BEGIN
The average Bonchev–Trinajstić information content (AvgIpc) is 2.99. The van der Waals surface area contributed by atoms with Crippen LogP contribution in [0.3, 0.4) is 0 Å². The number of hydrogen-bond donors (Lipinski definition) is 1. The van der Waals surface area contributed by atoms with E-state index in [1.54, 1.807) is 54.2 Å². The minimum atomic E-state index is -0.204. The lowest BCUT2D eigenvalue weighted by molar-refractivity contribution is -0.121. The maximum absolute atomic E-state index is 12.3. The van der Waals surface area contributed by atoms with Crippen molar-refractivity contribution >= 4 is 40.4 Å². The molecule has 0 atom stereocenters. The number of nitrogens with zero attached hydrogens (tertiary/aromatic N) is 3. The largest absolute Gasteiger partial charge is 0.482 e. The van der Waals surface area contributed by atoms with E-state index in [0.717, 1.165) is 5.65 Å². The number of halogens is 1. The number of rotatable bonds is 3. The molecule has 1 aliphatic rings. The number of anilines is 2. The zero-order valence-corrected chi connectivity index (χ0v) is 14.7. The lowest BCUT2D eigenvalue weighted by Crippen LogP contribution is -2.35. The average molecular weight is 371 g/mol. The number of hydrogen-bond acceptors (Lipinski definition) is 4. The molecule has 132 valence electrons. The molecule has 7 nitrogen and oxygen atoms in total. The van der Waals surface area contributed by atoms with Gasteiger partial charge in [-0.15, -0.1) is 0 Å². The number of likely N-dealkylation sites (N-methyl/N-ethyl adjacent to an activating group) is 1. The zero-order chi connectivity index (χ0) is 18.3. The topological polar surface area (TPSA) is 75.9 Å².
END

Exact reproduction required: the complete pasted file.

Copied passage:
The average Bonchev–Trinajstić information content (AvgIpc) is 2.99. The van der Waals surface area contributed by atoms with Crippen LogP contribution in [0.3, 0.4) is 0 Å². The number of hydrogen-bond donors (Lipinski definition) is 1. The van der Waals surface area contributed by atoms with E-state index in [1.54, 1.807) is 54.2 Å². The minimum atomic E-state index is -0.204. The lowest BCUT2D eigenvalue weighted by molar-refractivity contribution is -0.121. The maximum absolute atomic E-state index is 12.3. The van der Waals surface area contributed by atoms with Crippen molar-refractivity contribution >= 4 is 40.4 Å². The molecule has 0 atom stereocenters. The number of nitrogens with zero attached hydrogens (tertiary/aromatic N) is 3. The largest absolute Gasteiger partial charge is 0.482 e. The van der Waals surface area contributed by atoms with E-state index in [0.717, 1.165) is 5.65 Å². The number of halogens is 1. The number of rotatable bonds is 3. The molecule has 1 aliphatic rings. The number of anilines is 2. The zero-order valence-corrected chi connectivity index (χ0v) is 14.7. The lowest BCUT2D eigenvalue weighted by Crippen LogP contribution is -2.35. The average molecular weight is 371 g/mol. The number of hydrogen-bond acceptors (Lipinski definition) is 4. The molecule has 132 valence electrons. The molecule has 7 nitrogen and oxygen atoms in total. The van der Waals surface area contributed by atoms with Gasteiger partial charge in [-0.15, -0.1) is 0 Å². The number of likely N-dealkylation sites (N-methyl/N-ethyl adjacent to an activating group) is 1. The zero-order chi connectivity index (χ0) is 18.3. The topological polar surface area (TPSA) is 75.9 Å².